Most pyramids are closed (the Step Pyramid included) so visitors are unable to venture down into the depths of the tombs. The one pyramid you might least want to dive into is, of course, the only one that's open to the public. But why wouldn't you want to brave down into any ancient underground tomb you ask? Well, I'll tell you - this particular pyramid, the Pyramid of Unas (a 5th Dynasty creation) is, on the outside, nothing more than a big pile of dirt and rocks. It didn't look very sturdy to me. But being the courageous trekker that I am, I decided to brave the challenge and crawl down into the tomb anyway (not to mention it has recently been restored). The opening is but a small door at the bottom on the pyramid, probably half the size of a regular door. A long tunnel leading down into the tomb is the only way to get in and out of the pyramid. So, folded over and crouched down, I began to make my way down the steep plank.

The dim glow of a few small light bulbs along the way was the only light and as I got closer to the bottom an eerie sensation came over me. I wondered what might lie ahead, awaiting my arrival - a killer mummy, a flock of bats, spider webs and huge spiders, ghosts. My imagination was getting away from me! What I found instead was an empty tomb. Everything inside the tomb had been excavated years ago and is now on display in the Egyptian Museum. At the bottom of the landing I was finally able to stand up straight but not for long. Before me was yet another tunnel to follow. This one led to the burial chambers. These small rooms are connected by a series of small doorways (like the entrance door) but once inside the high ceilings and walls are decorated with beautiful hieroglyphs. Just above the place where the mummy used to lay were hundreds of stars carved into the ceiling, an amazing site to see.

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In the tomb, I discovered one of the earliest known example of hieroglyphs.
Though it didn't look like much on the outside, it was definitely worth the trip down to see the inside. The walls of this tomb are covered in what archaeologists believe to be the first examples of hieroglyphs and decorative writing in a Pharonic tomb chamber. This art form evolved over time and by the 6th Dynasty the walls of the tombs were elaborately decorated with finely painted, intricately detailed murals. I found well preserved, even colorful, examples in the Tomb of Ka-Gmi directly across from the Pyramid of Unas. Artwork in the tombs represented much more than just a decorative record of each individual's life. Each carving, painting, and statue was meant to guarantee that everything depicted in the tomb would come into the afterworld. The reasoning behind these tremendous efforts was that if the mummy was destroyed, the "ka," or the life force, could continue to survive through the likeness of the deceased as represented in the stone and wood. In order to make this possible, priests performed a ritual in the tomb after all the carving and painting was finished, which caused everything depicted in the tomb to come to life and fulfill their roles in the afterlife.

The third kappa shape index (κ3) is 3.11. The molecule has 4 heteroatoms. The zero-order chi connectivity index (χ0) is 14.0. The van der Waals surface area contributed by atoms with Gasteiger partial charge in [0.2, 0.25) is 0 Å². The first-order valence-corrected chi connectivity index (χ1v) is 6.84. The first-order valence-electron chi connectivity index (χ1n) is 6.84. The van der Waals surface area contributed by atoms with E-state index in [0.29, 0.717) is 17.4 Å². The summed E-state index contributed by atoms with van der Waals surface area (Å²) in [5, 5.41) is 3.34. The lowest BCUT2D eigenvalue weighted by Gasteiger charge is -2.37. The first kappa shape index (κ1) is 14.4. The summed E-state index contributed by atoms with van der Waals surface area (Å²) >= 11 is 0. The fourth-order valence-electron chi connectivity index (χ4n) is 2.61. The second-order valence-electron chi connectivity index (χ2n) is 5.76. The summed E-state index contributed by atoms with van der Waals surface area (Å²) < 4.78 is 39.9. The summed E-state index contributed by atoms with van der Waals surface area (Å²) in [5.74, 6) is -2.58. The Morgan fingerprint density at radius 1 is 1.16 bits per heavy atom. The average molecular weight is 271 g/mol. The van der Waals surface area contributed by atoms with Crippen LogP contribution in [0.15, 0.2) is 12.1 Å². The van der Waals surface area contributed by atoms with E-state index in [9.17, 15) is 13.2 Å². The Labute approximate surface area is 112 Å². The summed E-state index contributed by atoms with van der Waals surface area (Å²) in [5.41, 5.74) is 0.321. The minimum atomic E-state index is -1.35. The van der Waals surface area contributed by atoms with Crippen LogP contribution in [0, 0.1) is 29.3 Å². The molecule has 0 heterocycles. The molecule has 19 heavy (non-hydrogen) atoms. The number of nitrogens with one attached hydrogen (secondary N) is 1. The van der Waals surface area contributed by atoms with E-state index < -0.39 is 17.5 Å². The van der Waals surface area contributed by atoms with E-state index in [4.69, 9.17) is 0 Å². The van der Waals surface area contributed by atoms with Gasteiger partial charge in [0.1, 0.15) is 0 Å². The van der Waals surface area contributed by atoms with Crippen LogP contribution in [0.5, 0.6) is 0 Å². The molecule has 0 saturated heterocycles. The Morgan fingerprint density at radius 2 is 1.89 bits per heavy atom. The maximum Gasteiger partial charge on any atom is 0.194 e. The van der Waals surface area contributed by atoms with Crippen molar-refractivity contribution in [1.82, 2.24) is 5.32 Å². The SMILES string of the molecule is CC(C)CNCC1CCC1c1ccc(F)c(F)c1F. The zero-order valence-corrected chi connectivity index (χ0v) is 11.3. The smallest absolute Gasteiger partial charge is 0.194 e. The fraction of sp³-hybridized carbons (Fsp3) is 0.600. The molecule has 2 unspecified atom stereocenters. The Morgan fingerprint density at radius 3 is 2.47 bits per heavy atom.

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larger view
A Sixth Dynasty painting inside the Tomb of Ka-Gmi
It was not an obsession with death, or a fear of it, on the part of the ancient Egyptians that led to the construction of these incredible mausoleums; it was their belief in eternal life and their desire to be one with the cosmos. They believed that a pharaoh was the son of a god, and the sole receiver of the ka that emanated from the god. The pharaoh in turn, conducted this vital force to his people, so in life and death he was worshipped as a god. A pyramid, thus, was not just an indestructible sanctum for the preservation of a pharaoh's ka, nor simply an incredible, geometrically designed pile of stones raised above the pharaoh's mummy and his treasures to ensure his immortality. It was the key element of a much larger complex that provided a place of worship for his subjects, and a visible reminder of the absolute and eternal power of the gods and their universe.


p.s. - Please e-mail me at


The Team - Memphis: The Ancient Capital of Egypt
Abeja - Introducing Egypt's Living Dead
Kavitha - Many Streams, One River
Monica - Learning How To "Walk Like An Egyptian…"
The Team - Poltics as Usual in Algeria
The Team - U.S.-Libya: A History of Tense Relations
Making a Difference - Just Do It
Making a Difference - The Parthenon